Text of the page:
The Practice of Freedom

Sharon Salzberg
July 1, 2021
An open lock, representing freedom

On July 4, many Americans celebrate freedom – both the freedoms we have realized in this country, and those we have yet to fully realize. And of course, many of us are savoring our newfound freedom from pandemic restrictions as society opens up.

From a contemplative perspective, however, we are not free when we are still controlled by conscious and unconscious drives to grab as much as we want, run away from that which scares us, or distract ourselves from the distress and suffering of others.

In fact, true freedom may come from a much-misused word: morality.

While the term ‘morality’ may have connotations today of prudishness or judgment, in fact a commitment to morality is a commitment to living life in the most free, most loving, and most expansive sense. It means living a life that reflects our love and compassion for ourselves and others. As the philosopher George Santayana said, “Morality is the desire to lessen suffering in the world.”

How is the moral life an expression of freedom? 

One answer is found through meditation. As we gain access to our inner world of thoughts and feelings, we can understand our deeper motivations more and more, and begin to catch sight of our fleeting impulses, even in challenging circumstances. This can be as simple as remembering to take a calming breath instead of acting out in a flash of anger, or as challenging as staying grounded when facing the lure of addictions.

Another answer is found through changing the way we act in the world: by cultivating patience, practicing harmlessness, and experiencing the power of love. When we are dedicated to relating to others in these ways, we are not just being tossed around by circumstances that arise and pass away. We are not ruled by changing conditions in the outside world. We have a thread of meaning in our lives; we have a sense of dedication that reflects great love for ourselves and a deeper understanding of where happiness is to be found. If we take care of others, we find that our self-respect grows and flourishes, and becomes the basis for our growing confidence, courage, and ease of heart.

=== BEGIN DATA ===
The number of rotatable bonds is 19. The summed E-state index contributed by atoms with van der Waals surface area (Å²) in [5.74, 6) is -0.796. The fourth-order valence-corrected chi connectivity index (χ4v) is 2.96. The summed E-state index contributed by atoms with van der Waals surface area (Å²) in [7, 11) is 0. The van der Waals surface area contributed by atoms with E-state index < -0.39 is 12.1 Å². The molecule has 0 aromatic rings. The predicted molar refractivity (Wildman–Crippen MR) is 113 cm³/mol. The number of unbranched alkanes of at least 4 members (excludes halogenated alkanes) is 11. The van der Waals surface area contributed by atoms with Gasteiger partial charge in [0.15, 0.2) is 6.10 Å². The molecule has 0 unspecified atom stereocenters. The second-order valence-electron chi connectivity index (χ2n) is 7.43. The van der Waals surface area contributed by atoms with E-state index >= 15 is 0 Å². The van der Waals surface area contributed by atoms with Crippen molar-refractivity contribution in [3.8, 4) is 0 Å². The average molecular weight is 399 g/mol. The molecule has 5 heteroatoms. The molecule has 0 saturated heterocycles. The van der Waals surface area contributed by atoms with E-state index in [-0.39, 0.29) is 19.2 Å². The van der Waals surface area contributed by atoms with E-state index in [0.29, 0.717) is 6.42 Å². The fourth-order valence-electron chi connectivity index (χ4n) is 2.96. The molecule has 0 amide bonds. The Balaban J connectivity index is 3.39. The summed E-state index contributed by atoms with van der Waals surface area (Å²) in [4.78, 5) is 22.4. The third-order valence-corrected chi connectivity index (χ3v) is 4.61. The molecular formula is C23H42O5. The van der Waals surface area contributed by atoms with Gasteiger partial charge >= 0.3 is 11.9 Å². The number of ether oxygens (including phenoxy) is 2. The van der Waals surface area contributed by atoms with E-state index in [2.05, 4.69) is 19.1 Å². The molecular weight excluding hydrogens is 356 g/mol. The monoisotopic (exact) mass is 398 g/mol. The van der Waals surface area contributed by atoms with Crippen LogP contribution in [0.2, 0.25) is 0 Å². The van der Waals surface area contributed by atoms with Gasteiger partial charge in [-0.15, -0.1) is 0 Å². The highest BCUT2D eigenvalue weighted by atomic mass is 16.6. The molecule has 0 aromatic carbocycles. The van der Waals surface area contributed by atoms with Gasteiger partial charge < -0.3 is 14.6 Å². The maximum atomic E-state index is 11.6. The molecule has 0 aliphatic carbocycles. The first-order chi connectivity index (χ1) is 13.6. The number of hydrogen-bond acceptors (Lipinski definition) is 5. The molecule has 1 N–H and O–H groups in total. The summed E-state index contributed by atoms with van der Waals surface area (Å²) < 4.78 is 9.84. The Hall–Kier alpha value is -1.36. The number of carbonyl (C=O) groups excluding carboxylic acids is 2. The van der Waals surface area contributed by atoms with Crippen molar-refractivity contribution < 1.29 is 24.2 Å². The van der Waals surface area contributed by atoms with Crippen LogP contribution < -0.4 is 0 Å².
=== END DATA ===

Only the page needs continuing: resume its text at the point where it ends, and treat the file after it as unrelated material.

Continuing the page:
A third answer is found through insight – through wisdom. When we don’t follow through on a momentary impulse to do a harmful act, we are more able to see the impermanence and the transparency of the desire or anger that arose to fuel that action to begin with. Even if they come up strongly, we are empowered by our ability to choose not to act from a place of desire or anger or anxiety. We see that we need not be afraid of those impulses any longer, while at the same time we can choose not to follow their call. We can make the choice to let go of harmful urges without any rancor toward ourselves—or any shame about what we might be feeling or fearing or wanting—but instead out of the greatest love for ourselves.

Finally, as we learn to avoid harmful actions, we become free of the guilt, fear, confusion, and regret that come when we forget that what we do and say has consequences. Rather than the turbulence and agitation that we undergo when our minds are full of worry, remorse, and guilt, we find that we more easily experience inner freedom. We find greater lightness and ease in our lives as we increasingly care for ourselves and other beings. More and more we experience the happiness of composure and strength.

This is a quality of happiness that is not going to fracture as conditions change, when people behave in disappointing ways, or when we do not get what we want. This is a kind of happiness based on knowing our interconnectedness, on the integrity of acting from our deepest values. This is the practice of freedom.

Sharon Salzberg is a renowned meditation teacher who played a crucial role in bringing mindfulness to the West. Sharon is a New York Times bestselling author of nine books, including Lovingkindness, Real Happiness and Real Love.

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